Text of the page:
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Monday, 27 June 1994
Page: 2032

Senator COATES (5.30 p.m.) —I am happy to speak to the report of the Joint Standing Committee on the National Capital and External Territories but, given that I only want to deal with Senator Colston's dissenting report, I would have thought it more appropriate for him to speak first.

Senator Colston —I might have thought differently.

Senator COATES —Senator Colston thought differently and he can respond to my comments if he wishes. The issues themselves are adequately dealt with in the report and in Senator Reid's tabling statement, so I will not go over that ground again except to indicate that I support the recommendations. However, given the comments made in Senator Colston's dissenting report, I need to deal with that and defend the committee from the accusation that it exceeded its terms of reference and that its report should be of no effect.

  Pages 5 and 6 of the report deal with the disagreement within the committee about the extent of the terms of reference. Senator Colston's dissent on pages 28 and 29 states that at no time had he considered that the committee's reference required it to consider the actual decision to introduce pay parking in the parliamentary zone. He goes on to say that he believed it was not the government's decision which was under review and points out that, when it became apparent that the other members of the committee disagreed with this interpretation, he wrote to the chair asking him to seek clarification from the minister and that occurred. The dissenting report says that, because the committee went beyond its terms of reference, its report should be of no effect. I need to put some balance in that matter.

  Submissions were received during February and March. All of the submissions dealt with the policy issue, not the simpler issue of the design of the parking machines and signs. The public hearing was held on 7 April and the NCPA, in its primary presentation, dealt with the policy issues. It also responded to those submissions objecting to the proposal. The NCPA did not suggest that the concentration on those matters was beyond the intended terms of reference. It is fair to assume that, if the NCPA thought that, it would have advised the minister and made him aware of the nature of the submissions and he could have corrected the misunderstanding, if there was one, at the time, but he did not.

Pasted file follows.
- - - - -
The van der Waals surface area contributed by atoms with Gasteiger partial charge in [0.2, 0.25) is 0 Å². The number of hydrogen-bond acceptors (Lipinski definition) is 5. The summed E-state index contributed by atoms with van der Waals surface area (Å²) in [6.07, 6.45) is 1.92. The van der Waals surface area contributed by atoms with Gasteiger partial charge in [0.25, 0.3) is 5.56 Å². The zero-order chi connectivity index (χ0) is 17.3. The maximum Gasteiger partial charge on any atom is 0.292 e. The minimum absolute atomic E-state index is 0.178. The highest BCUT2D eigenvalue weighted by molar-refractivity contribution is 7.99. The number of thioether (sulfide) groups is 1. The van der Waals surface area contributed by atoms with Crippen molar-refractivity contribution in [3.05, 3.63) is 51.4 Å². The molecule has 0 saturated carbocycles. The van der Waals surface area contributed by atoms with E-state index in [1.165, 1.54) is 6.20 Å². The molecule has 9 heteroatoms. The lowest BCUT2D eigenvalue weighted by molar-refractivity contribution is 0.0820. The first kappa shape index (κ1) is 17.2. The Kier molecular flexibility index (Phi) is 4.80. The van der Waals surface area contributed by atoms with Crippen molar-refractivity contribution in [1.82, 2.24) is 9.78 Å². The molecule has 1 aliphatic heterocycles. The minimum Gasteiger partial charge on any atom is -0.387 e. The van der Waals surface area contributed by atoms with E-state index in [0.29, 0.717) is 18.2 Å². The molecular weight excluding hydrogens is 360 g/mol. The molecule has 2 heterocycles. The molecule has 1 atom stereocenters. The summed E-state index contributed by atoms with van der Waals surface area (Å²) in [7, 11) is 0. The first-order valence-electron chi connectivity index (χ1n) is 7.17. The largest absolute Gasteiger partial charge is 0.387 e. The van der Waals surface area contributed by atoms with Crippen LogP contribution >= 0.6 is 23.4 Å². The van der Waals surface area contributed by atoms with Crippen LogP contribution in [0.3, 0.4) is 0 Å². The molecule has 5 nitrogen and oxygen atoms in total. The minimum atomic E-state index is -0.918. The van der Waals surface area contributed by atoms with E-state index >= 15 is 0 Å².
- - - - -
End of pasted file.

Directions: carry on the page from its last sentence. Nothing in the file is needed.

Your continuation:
Senator Colston was present during the hearing. As I said, the NCPA did not raise the matter. Senator Colston did not suggest at the time that the committee was dealing with the wrong issues or that the submissions were beyond the terms of reference. He himself asked questions on the wider matter. Then we had the chair's draft report distributed on 6 May. It was only after that that Senator Colston suggested that he disagreed with the nature of the draft and the fact that it extended to the basic issues of the policy behind the matter rather than just the signs.

  My point is that, if there was an ambiguity that needed to be settled, it could and should have been settled much earlier by the minister—perhaps at the time that the submissions were approved for publication by the committee. Even if the minister had then made clear that a more restricted inquiry had been intended, what probably would have happened—although this is a matter of judgment—was that the majority in the Senate would have extended or clarified the terms of reference to cover the wider issues.  In any case, it was reasonable of the committee to interpret the reference as being of the whole proposal.

  The committee has previously been routinely informed of many proposed minor works in the parliamentary zone involving signage. These have been mainly for information or with a request simply to see whether there was any objection from the committee and there has been none. To the extent that this was about signage only, it was different only in a matter of degree as to its impact. My assessment is that this matter was quite different in that it was a formal reference from the minister.

  So it was reasonable to assume that all the issues were to be examined, as the Standing Committee on Public Works does when a proposed building project is referred to it. The public works committee does not just examine the architecture but also the justification for and desirability of the project. The Joint Standing Committee on the National Capital and External Territories was in a similar position with this reference. I just wanted to put in that defence of the position that I took on the matter and say that I believe that the report should stand, it is in order, and the committee acted correctly.